As Facebook and Google have revolutionised the publishing industry, professor Mark Ritson is predicting a similar impact on the outdoor sector as it moves towards digitisation.
Speaking at the Future of Public Interest Senate Inquiry held in Sydney yesterday, Ritson warned of the diversification of the digital duopoly into other media platforms.
“It’s clearly a matter of time before outdoor advertising becomes completely digital in down town metro areas and that will open up an opportunity for the digital duopoly to enter into these areas,” Ritson said.
Once Facebook and Google begin to compete for outdoors budgets, it is likely they will cannibalise dollars once dominated by APN Outdoor, Ooh!Media, JCDeceaux and other outdoor venders - and our government is doing nothing to “liberate” these companies.
Ritson’s comments follow news in May that the APN Outdoor and Ooh!Media merger had failed after it was blocked by the ACCC.
“The merger was blocked on the basis they would end up with 50% of the share of the outdoor industry which was deemed by the ACCC to be too much of a controlling share," Ritson said.
"But when you put it against Google, which must have an 80-90% share of search advertising in this country, and search being 10 times more valuable than the outdoor industry, it does make a mockery of what’s going on.
“I don’t think we should be putting constraints on Facebook and Google but we should liberate our own media companies so they can fight back."
He argued we have passed the “threshold” in Australia with the proportion of dollars going to digital advertising versus traditional advertising.
“The best estimates put our media dollar at $16 billion for advertising spend in 2017 and we can be almost certain half of that is now being invested in digital options,” Ritson said, adding that Facebook and Google then dominate close to 75% of the digital pie.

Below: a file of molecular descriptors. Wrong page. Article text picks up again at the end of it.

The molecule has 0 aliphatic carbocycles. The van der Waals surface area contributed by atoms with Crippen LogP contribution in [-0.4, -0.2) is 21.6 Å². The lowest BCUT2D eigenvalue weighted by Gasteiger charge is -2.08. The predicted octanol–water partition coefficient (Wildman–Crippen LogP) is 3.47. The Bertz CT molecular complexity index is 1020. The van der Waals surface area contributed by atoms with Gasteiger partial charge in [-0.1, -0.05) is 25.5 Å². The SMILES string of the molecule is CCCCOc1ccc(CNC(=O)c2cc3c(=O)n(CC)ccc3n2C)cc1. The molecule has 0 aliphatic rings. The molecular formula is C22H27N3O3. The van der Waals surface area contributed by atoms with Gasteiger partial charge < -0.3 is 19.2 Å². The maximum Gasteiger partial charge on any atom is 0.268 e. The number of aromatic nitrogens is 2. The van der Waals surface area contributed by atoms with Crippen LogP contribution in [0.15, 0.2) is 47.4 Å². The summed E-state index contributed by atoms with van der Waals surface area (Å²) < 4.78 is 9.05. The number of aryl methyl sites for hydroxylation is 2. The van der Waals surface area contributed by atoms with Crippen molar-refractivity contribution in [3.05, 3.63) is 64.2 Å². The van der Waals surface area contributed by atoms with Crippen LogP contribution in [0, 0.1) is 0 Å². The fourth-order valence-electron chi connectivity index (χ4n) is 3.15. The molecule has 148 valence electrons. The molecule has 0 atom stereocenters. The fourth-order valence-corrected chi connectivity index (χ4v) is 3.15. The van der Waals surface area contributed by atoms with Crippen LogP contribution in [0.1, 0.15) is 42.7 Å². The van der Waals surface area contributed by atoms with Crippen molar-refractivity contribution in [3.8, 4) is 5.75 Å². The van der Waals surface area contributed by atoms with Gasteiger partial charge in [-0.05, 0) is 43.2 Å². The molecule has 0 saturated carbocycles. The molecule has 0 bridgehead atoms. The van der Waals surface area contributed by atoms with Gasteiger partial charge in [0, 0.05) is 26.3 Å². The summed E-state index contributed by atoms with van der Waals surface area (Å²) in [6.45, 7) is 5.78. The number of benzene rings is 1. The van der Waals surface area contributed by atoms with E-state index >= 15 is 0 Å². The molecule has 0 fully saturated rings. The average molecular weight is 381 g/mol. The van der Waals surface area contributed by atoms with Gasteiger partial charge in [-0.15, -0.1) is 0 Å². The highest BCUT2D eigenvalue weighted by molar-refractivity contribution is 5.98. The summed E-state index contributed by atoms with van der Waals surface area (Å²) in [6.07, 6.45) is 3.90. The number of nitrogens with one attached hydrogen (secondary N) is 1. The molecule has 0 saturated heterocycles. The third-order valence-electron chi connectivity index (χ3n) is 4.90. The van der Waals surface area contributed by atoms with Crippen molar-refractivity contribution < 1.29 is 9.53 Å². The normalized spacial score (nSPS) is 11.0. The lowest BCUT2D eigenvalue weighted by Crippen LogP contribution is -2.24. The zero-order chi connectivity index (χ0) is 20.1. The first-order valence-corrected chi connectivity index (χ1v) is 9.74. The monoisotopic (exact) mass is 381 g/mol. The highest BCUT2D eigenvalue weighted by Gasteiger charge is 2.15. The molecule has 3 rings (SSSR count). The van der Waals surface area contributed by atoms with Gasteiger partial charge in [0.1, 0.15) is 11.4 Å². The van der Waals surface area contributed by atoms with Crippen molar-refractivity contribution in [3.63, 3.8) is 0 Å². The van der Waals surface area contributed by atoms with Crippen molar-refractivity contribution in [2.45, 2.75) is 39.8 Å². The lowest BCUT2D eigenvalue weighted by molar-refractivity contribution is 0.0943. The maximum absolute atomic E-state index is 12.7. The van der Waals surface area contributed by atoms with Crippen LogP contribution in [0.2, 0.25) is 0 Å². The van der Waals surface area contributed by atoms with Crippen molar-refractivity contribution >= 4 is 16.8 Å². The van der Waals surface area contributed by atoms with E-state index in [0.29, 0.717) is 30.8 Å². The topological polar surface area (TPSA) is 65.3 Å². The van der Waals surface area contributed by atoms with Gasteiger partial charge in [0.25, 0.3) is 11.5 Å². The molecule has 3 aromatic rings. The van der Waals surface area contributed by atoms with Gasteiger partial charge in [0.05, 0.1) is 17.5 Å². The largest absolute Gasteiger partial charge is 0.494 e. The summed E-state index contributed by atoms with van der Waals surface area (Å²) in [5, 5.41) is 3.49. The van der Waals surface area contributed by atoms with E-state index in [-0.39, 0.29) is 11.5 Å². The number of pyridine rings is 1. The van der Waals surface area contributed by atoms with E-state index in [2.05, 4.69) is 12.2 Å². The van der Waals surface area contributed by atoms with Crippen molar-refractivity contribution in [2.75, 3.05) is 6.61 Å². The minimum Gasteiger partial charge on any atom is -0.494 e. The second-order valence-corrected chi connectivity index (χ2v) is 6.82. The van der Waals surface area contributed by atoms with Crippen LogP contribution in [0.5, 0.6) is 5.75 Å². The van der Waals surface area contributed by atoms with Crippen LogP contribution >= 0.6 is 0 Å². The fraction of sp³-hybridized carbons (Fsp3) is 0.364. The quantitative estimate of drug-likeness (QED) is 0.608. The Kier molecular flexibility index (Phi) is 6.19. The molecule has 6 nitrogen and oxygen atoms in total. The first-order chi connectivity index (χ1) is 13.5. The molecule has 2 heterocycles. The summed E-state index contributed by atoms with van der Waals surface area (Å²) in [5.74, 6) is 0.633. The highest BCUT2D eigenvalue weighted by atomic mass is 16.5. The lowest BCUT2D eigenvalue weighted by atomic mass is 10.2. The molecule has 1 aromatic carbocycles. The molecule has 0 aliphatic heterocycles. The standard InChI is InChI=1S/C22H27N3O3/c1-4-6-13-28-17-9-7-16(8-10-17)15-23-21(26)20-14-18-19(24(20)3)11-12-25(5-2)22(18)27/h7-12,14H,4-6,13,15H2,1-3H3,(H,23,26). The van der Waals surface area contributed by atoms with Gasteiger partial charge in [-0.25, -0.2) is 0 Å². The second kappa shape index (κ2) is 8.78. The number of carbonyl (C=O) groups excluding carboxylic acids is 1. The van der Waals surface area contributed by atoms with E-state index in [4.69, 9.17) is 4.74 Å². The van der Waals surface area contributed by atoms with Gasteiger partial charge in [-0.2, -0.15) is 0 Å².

When asked by senator Nick Xenophon on the exact figure Ritson believes Facebook and Google are taking from advertising spend in Australia, he estimated around $5-6 billion annually.
The figure is far from the $1.4 billion figure Google and Facebook shared with the senate prior to Ritson’s address.
However, a study from eMarketer forecast Australian digital ad spend to hit $6.18 billion in 2017 - a lesser figure than Ritson estimated.
While Ritson doesn’t back placing Facebook and Google under government constraint, he said the restrictions on domestic media has “played into the hands” of the duopoly.
“I believe it creates a double whammy, in which we are doing two things to the news media in this country; we are weakening the fourth estate and its ability to pull out the truth while crashing an environment in which fake news is increasingly the source of news stories for Australians,” he said.
“It’s effectively creating the bacterial infection but removing the bleach that can often remove it.”
Ritson also described the current media laws as "irrelevant" in the new digital era, showing his support for the proposed media reform bill – which is pushing for repeal of the two out of three and 75% audience reach media ownership rules.
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